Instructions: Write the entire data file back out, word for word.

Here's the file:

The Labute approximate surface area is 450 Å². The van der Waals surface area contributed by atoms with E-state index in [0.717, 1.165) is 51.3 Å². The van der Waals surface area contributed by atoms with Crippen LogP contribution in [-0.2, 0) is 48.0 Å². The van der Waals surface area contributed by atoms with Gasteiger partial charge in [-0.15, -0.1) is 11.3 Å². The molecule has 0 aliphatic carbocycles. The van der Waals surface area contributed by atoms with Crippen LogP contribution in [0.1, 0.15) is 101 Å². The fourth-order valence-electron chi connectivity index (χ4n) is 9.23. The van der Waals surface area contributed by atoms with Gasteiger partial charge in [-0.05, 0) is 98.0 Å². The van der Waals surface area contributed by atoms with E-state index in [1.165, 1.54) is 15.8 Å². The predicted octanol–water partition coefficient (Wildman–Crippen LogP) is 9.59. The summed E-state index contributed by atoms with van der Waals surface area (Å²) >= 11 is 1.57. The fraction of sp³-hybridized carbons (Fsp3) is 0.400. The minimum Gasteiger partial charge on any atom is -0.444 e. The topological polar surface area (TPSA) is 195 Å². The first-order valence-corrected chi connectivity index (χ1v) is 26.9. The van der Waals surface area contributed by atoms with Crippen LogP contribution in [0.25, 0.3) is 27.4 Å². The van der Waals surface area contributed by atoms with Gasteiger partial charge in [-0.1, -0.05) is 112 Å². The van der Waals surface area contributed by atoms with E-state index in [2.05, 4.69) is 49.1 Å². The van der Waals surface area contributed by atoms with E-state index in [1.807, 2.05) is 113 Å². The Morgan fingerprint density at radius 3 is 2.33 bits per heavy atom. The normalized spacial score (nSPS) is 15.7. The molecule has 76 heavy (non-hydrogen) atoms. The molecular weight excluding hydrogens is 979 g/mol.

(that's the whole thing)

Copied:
The Labute approximate surface area is 450 Å². The van der Waals surface area contributed by atoms with E-state index in [0.717, 1.165) is 51.3 Å². The van der Waals surface area contributed by atoms with Crippen LogP contribution in [-0.2, 0) is 48.0 Å². The van der Waals surface area contributed by atoms with Gasteiger partial charge in [-0.15, -0.1) is 11.3 Å². The molecule has 0 aliphatic carbocycles. The van der Waals surface area contributed by atoms with Crippen LogP contribution in [0.1, 0.15) is 101 Å². The fourth-order valence-electron chi connectivity index (χ4n) is 9.23. The van der Waals surface area contributed by atoms with Gasteiger partial charge in [-0.05, 0) is 98.0 Å². The van der Waals surface area contributed by atoms with E-state index in [1.165, 1.54) is 15.8 Å². The predicted octanol–water partition coefficient (Wildman–Crippen LogP) is 9.59. The summed E-state index contributed by atoms with van der Waals surface area (Å²) >= 11 is 1.57. The fraction of sp³-hybridized carbons (Fsp3) is 0.400. The minimum Gasteiger partial charge on any atom is -0.444 e. The topological polar surface area (TPSA) is 195 Å². The first-order valence-corrected chi connectivity index (χ1v) is 26.9. The van der Waals surface area contributed by atoms with Crippen LogP contribution in [0.25, 0.3) is 27.4 Å². The van der Waals surface area contributed by atoms with Gasteiger partial charge in [-0.1, -0.05) is 112 Å². The van der Waals surface area contributed by atoms with E-state index in [2.05, 4.69) is 49.1 Å². The van der Waals surface area contributed by atoms with E-state index in [1.807, 2.05) is 113 Å². The Morgan fingerprint density at radius 3 is 2.33 bits per heavy atom. The normalized spacial score (nSPS) is 15.7. The molecule has 76 heavy (non-hydrogen) atoms. The molecular weight excluding hydrogens is 979 g/mol.